Tag - India
Apple may have its own retail outlets in India after all, as the government has made changes to requirements hindering the company's progress. Rules that force retailers to source at least 30 percent of its products from within the country have been eased, giving Apple and other major companies with their own retail presence the ability to open stores in India, without having to worry about fulfilling the requirement for a while.
Apple's ongoing quest to open Apple Stores in India may soon become a reality, according to a report. The government is allegedly preparing to allow Apple to own its own retail stores in the country, without the need to abide by a rule that requires 30 percent of goods sold in a single-brand store to be locally sourced, with multiple regulators seemingly in agreement in providing Apple with an exemption that can last between two and three years.
Apple may still have a lifeline in its request for exemption from the Indian government's rule that 30 percent of the goods sold in single-brand stores must be locally sourced, reports Reuters. After a preliminary ruling from the Commerce and Industry ministry had delivered a recommendation in favor of the exemption, an Indian Finance ministry source indicated that Apple's request was in line to be blocked. Now, it appears, the two senior ministers concerned will be meeting to discuss their respective positions, offering Apple some hope that it will still receive the waiver.
Apple is not going to be permitted to sell used iPhones in India, a government minister has advised. Announced today by commerce and industry minister Nirmala Sitharaman, the government is "not in favor of any company selling used phones in the [country], however certified they may be," nixing Apple's proposal to refurbish iPhones it collects from customers upgrading their devices and resell them in India.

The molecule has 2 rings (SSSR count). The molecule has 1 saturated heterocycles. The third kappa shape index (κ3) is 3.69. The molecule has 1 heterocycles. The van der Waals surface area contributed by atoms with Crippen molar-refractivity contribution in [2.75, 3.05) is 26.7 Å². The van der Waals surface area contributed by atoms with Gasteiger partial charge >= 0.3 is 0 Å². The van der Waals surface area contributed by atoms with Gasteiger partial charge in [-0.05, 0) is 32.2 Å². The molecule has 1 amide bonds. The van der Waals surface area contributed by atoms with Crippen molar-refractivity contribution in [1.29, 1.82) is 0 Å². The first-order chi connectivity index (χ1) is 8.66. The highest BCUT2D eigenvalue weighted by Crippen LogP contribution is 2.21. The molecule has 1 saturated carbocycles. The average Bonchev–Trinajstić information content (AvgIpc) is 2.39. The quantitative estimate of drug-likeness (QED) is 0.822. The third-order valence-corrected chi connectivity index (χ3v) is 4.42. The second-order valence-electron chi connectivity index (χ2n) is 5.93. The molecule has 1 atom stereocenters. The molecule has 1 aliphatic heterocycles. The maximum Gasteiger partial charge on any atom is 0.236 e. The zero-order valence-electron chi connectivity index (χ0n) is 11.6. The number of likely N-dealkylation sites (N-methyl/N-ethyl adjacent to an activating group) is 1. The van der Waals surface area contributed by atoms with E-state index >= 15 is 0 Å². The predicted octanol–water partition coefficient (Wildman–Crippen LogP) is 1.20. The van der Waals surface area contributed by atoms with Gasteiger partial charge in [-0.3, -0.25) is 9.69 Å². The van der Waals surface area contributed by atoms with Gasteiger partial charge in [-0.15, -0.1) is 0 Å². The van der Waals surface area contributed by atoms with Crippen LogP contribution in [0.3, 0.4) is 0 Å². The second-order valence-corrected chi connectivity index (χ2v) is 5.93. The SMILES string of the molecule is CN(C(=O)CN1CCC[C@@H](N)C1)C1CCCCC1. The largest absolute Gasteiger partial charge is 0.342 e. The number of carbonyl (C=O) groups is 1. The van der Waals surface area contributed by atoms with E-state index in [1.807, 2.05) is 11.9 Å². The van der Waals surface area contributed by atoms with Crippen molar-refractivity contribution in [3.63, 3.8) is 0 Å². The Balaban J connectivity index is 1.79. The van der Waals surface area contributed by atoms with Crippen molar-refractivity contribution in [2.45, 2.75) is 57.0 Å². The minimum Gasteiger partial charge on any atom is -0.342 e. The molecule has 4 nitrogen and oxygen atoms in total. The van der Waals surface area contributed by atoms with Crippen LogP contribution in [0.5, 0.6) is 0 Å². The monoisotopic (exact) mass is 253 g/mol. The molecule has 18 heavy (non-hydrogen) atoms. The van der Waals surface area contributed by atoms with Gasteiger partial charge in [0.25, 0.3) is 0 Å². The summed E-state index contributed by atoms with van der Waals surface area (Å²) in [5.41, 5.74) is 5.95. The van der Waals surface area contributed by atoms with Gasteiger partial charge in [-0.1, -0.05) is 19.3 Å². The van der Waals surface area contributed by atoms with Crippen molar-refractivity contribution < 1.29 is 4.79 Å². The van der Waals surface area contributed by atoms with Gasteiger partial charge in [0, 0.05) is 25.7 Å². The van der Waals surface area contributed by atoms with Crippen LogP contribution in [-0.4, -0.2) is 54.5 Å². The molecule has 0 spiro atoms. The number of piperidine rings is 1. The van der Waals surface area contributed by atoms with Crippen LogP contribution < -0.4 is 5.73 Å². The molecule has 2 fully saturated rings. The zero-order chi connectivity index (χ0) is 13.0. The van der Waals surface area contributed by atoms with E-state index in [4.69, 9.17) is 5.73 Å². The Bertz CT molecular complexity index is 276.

The Indian Finance Ministry's decision to knock back an Apple exemption that would have freed it from a requirement that 30 percent of a future Apple Store's content must be made locally came with a particularly puzzling explanation: Apple's products, it said, were not"state-of-the-art" or "cutting-edge," which at first strains credulity. Unless the decision is reversed, it means Apple's goal to open at least three Apple Stores in India by 2017 will have to be put on the backburner, which is a significant blow to Apple's current plans for the country.
Apple's plans to rollout Apple Stores in India have been thrown into doubt following the rejection by the Indian government of a special exemption request. Under Indian regulations, companies seeking to open single-brand stores in the country must stock their stores with a minimum 30 percent of products either manufactured in, or produced, in the country. The news is potentially embarrassing for Apple's senior hierarchy, a number of whom were recently in India on a charm offensive, which culminated in a meeting between Apple CEO Tim Cook and Indian Prime Minister Narendra Modhi.
In one interview given to an Indian television network, Apple CEO Tim Cook acknowledged that the iPhone was "overpriced" in India, saying that he wanted consumers there to be be able to buy iPhones "at a price that looks like the US price." He also talked again about the desire to invest further in India, praising the talent the company wants to invest in. In the StartupFest interview that took place earlier today in Amsterdam, Cook shot down the idea of Apple creating its own "piggyback" carrier network for iPhone users.
Apple CEO has met with Indian Prime Minister Narendra Modi, with the two discussing Apple's plans for India and the opportunities this presents for the Indian tech sector and economy in a get-together on Saturday local time. Cook also helped launch Modi's updated iPhone app, which prompted the Indian PM to take to Twitter to express his delight at the gesture. Also discussed were issues around cyber security and data encryption, reports The Times of India.
Apple CEO Tim Cook has continued his tour of India with a new television interview. Among his talking points with the show's host on India's NDTV, Cook made it clear how important the Indian market is to Apple, explaining that it is a top-five priority for the Cupertino-based company. In this latest interview, Cook also kept on point with the messages he has been reiterating throughout the week-long tour, which is that Apple is playing a long game with Asia generally, and is firmly committed to expanding its presence in the region.
Although not widely reported in the press, a number of Apple executives have accompanied Apple CEO Tim Cook on his five-day trip to India. Alongside newly-appointed head of Apple India Sanjay Kaul, Apple's COO Jeff Williams and Environmental VP Lisa Jackson have also been seen participating in events during the trip. Cook himself has taken time out to visit some cultural sites, including the Siddhivinayak Temple in Mumbai and a cricket game, while Jackson visited a school known in the region as "The Barefoot College."